In between these two ideological camps there is now (and indeed, there has always been) a broad range of centrist sentiments, from elements within Labor on the left to well within Likud on the right, and with Gantz at the very center. This camp sees the Trump plan as a whole. It sees a Palestinian state (albeit not on Palestinian terms) as a viable proposition.
Opinion polls conducted in the days after the White House unveiled the Trump Plan showed a broad majority of Israelis supportive of the plan, with the naysayers on both sides a distinct minority. This is not to say that the specifics of the plan have become holy writ. But rather this indicates that there can be now a political base in Israel for a modified version of the 2SS.
In order to build upon this new political foundation, it may be necessary for the new coalition government – if it indeed comes together – to move first to establish its nationalist credentials within a framework agreed with the US administration. Such steps would be distinct from “unilateral” actions insofar as they will be (and need to be) firmly embedded within the context of some form of endorsement of the Trump plan as a whole.
Moreover, to mitigate the effect of such acts of implementation, it will be important for Israel and the US to coordinate actions on a range of issues which would serve to allay Palestinian and Arab fears that this is just a prelude to a full annexation of the territories and foreclosure of the prospect for Palestinian statehood. Firm language needs to be heard on the Trump plan in all its aspects.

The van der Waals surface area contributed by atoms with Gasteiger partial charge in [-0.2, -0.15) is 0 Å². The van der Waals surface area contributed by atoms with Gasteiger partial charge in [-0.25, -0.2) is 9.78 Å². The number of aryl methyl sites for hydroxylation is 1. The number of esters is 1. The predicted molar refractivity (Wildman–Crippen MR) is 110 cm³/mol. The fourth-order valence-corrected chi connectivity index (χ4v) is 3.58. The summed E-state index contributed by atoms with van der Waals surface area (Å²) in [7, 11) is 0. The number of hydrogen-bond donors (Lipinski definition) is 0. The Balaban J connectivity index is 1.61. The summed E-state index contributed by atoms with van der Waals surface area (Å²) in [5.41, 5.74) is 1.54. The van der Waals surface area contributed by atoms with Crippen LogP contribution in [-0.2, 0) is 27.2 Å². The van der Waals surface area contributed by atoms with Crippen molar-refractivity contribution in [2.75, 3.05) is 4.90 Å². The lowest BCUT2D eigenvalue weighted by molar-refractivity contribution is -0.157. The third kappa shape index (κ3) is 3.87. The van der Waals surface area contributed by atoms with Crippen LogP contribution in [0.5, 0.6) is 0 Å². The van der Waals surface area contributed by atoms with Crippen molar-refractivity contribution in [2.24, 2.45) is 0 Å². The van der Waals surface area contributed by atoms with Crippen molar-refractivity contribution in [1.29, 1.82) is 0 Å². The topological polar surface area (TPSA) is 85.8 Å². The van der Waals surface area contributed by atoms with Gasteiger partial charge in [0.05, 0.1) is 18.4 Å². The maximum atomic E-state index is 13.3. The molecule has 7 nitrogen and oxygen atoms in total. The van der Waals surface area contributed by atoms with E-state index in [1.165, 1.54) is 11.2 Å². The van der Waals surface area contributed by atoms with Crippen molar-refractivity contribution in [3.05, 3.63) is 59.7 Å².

In practical terms, while extending Israeli sovereignty to the Jordan Valley and settlement blocs, some “C” areas can and should be ceded to full PA control (“A”) or to civilian control with an IDF presence (“B”). Funds should be allocated early on for roads and other infrastructure that would make a future Palestinian state “contiguous in terms of transportation,” i.e., with its citizens able to travel in comfort, not on dirt roads, free of the need to go through Israeli checkpoints. Cooperation over security and over the fight to contain the COVID-19 pandemic should be intensified. The rewards envisioned in the economic chapters of the Trump plan should begin to flow to Palestinians, Jordanians and Egyptians alike.
Above all, Israel and the US, with firm backing from like-minded Arab nations, should offer a horizon – even a timeline – for Palestinian statehood, including the option of UN membership, if and when the PA leadership makes up its mind to return to the table. Unlike Olmert’s position in the Annapolis process, and in line with Netanyahu’s stance in 2009-2010 and again in 2013-2104, this should be made dependent on developments in Gaza. Agreement can be reached and implemented, based on the Trump outline, vis-à-vis the PA leadership; even if for the time being, Gaza remains in Hamas’ grip. With distinct gains in their daily lives to point to, Palestinians in the West Bank will be able to demonstrate to their Gaza brethren the cost of continued hostilities.
Will all this lead to peace? It is hard to tell. The region has been treacherously unstable and volatile. But rejection of the Trump plan outright, denunciation of any steps towards its implementation, and adherence to the failed EKP – is certain to condemn all sides to continued conflict.
JISS Policy Papers are published through the generosity of the Greg Rosshandler Family.